Search Results: "Michael Gross"


BOOK REVIEW

NON-FICTION
Released: Feb. 1, 2003

"One-note and strangely impersonal: the public Lauren when readers were looking for the private. (12 b&w photos)"
Tepid, unauthorized biography of The King of Lifestyle Merchandizing. Read full book review >

BOOK REVIEW

Released: May 1, 1995

"Model wannabes will be well advised to read and reread these cautionary tales—and to hide this volume from their parents. (50 b&w photos, not seen)"
This intelligent and intermittently absorbing history of the modeling industry offers a group portrait of playboys, party girls, and a few genuine talents.. Read full book review >

BOOK REVIEW

NON-FICTION
Released: March 11, 2014

"An incisive but somewhat tedious report of New York's 'new money.'"
Travel + Leisure contributing editor Gross' (Unreal Estate: Money, Ambition, and the Lust for Land in Los Angeles, 2011, etc.) latest chronicle of the .01 percent shifts to the other side of Central Park. Read full book review >

BOOK REVIEW

NON-FICTION
Released: Nov. 1, 2011

"A juicy, breezily told social history of La La Land, deal by deal."
Location, location, location. Gross (Rogues' Gallery: The Secret History of the Moguls and the Money that Made the Metropolitan Museum, 2009, etc.) presents a history of Los Angeles land development that is rich in incident and full of thwarted ambition, visionary zeal and conspicuous consumption. Read full book review >

BOOK REVIEW

FOCUS by Michael Gross
NON-FICTION
Released: July 5, 2016

"Not a pretty picture of sex, drugs, beautiful women, and raw ambition."
The reality of fashion photography "can be murky, often decadent, and sometimes downright ugly." Read full book review >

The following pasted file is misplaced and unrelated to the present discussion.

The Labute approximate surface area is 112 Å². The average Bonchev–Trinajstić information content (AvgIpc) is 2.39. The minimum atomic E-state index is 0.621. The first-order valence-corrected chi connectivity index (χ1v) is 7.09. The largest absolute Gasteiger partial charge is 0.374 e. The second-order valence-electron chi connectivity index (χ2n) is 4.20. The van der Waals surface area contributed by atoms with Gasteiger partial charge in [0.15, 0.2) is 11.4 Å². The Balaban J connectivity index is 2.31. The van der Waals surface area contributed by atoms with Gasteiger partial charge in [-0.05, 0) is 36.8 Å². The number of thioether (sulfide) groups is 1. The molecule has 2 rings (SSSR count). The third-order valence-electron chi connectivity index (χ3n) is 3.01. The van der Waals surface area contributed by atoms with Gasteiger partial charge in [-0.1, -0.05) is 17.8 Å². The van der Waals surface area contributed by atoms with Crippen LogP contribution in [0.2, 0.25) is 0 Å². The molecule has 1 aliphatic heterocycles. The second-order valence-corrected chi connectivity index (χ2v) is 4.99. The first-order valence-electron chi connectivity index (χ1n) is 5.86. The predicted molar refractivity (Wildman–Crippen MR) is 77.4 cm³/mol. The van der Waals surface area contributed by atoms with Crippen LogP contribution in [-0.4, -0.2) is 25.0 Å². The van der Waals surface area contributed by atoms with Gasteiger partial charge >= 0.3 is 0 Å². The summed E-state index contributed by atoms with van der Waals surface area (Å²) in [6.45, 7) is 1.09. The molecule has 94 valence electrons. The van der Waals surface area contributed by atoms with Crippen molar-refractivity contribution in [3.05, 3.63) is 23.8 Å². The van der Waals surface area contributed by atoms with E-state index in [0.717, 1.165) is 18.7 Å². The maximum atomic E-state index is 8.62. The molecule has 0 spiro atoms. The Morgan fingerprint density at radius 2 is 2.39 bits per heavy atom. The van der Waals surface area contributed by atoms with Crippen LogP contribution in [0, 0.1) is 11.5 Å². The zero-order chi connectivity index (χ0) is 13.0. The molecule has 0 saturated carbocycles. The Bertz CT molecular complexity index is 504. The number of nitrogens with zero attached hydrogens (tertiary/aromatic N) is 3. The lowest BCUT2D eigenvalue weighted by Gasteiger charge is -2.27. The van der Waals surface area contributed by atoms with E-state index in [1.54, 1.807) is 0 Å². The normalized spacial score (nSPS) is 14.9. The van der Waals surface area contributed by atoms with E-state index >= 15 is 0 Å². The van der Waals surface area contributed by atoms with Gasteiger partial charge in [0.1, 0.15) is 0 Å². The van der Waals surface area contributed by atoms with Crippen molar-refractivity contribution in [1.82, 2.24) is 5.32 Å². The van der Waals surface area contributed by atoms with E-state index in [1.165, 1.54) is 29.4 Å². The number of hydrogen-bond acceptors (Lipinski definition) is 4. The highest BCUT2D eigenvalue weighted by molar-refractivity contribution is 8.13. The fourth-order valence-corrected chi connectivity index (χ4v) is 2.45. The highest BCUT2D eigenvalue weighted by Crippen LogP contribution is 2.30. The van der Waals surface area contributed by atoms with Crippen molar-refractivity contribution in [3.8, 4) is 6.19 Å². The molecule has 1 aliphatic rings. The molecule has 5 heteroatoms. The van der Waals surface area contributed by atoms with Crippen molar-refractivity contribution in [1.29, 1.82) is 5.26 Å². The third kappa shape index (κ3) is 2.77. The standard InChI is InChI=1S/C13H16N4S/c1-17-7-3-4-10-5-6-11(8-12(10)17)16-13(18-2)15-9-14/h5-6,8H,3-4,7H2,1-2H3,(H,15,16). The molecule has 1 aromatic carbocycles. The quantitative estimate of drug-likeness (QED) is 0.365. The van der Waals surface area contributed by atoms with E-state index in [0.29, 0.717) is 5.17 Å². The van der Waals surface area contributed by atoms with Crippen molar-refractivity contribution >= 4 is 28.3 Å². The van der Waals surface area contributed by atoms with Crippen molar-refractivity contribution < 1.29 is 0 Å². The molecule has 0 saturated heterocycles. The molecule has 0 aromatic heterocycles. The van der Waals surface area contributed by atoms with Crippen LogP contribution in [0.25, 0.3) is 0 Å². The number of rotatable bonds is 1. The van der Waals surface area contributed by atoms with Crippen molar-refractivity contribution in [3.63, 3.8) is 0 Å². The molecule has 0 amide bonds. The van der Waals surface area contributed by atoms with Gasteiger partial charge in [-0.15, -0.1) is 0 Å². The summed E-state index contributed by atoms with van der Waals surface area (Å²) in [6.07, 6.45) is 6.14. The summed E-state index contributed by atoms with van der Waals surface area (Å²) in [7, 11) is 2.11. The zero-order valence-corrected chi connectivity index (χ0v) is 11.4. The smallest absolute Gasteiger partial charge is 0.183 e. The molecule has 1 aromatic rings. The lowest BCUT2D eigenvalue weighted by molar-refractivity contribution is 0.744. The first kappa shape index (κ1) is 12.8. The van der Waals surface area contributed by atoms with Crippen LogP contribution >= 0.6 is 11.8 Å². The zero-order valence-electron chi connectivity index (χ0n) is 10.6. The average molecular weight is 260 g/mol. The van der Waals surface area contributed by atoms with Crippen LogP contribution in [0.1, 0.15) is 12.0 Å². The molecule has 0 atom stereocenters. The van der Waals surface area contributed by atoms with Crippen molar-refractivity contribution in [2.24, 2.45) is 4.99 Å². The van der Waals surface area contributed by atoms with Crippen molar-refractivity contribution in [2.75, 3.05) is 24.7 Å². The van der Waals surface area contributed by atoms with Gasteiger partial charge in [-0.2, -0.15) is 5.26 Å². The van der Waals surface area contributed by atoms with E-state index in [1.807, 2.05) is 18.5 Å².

BOOK REVIEW

Released: May 12, 2009

"A deft rendering of the down-and-dirty politics of the art world."
A behind-the-scenes history of the Metropolitan Museum of Art. Read full book review >

BLOG POST

MICHAEL NESMITH
by Nick A. Zaino III

Michael Nesmith’s first big job in the music industry didn’t make much sense to him. He was hired—along with Davy Jones, Micky Dolenz, and Peter Tork—to be part of a rock and roll band on television called the Monkees. It would change his life in ways he couldn’t quite comprehend. He addresses this in his new memoir, Infinite Tuesday: An ...


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BLOG POST

MICHAEL FRANK
by Marjorie Baumgarten

Perhaps you recognize the names of Irving Ravetch and Harriet Frank Jr. A married couple, they were Hollywood screenwriters responsible for authoring such Oscar-nominated classics as Hud and Norma Rae. Active from the late Forties through the mid-Eighties, the collaborators built a reputation for quality scripts based on their eight films with maverick filmmaker Martin Ritt and their screen adaptations ...


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BLOG POST

ÉDOUARD LOUIS
by Rhett Morgan

In 2014 at the age of 22, Édouard Louis published his first novel, The End of Eddy, in France and caused a sensation in the French press. Like another recently celebrated European author, Karl Ove Knausgaard, Louis takes directly from his own life to craft bleak images. Also like Knausgaard, he came under intense media scrutiny as investigative journalists sought ...


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BOOK REVIEW

I SEE, YOU SEE: DAY by Sandra Gross
CHILDREN'S
Released: April 1, 2016

"For a baby's first foray into books, there are far better high-contrast titles than this offering, such as Phyllis Limbacher Tildes' Baby Animals Spots & Stripes (2015) and Baby Animals Day & Night (2016). (Board book. 0-2)"
In this wordless board book, babies can explore everyday objects and scenes rendered in high-contrast black-and-white art. Read full book review >

BOOK REVIEW

SAME BED, DIFFERENT DREAMS by Hugh Gross
FICTION & LITERATURE
Released: April 29, 1991

"Strong passages and emotional resonance indicate quality craftsmanship, but ultimately this is a jumble of good impressions rather than a coherent story."
Utilizing Gross's firsthand knowledge of the country and its way of life, but curiously detached and disjointed, this first novel offers a view of modern Japan in crisis, focusing on the decay of a middle-class Japanese family in which the parents are placed at cross purposes by social conventions and personal needs. Read full book review >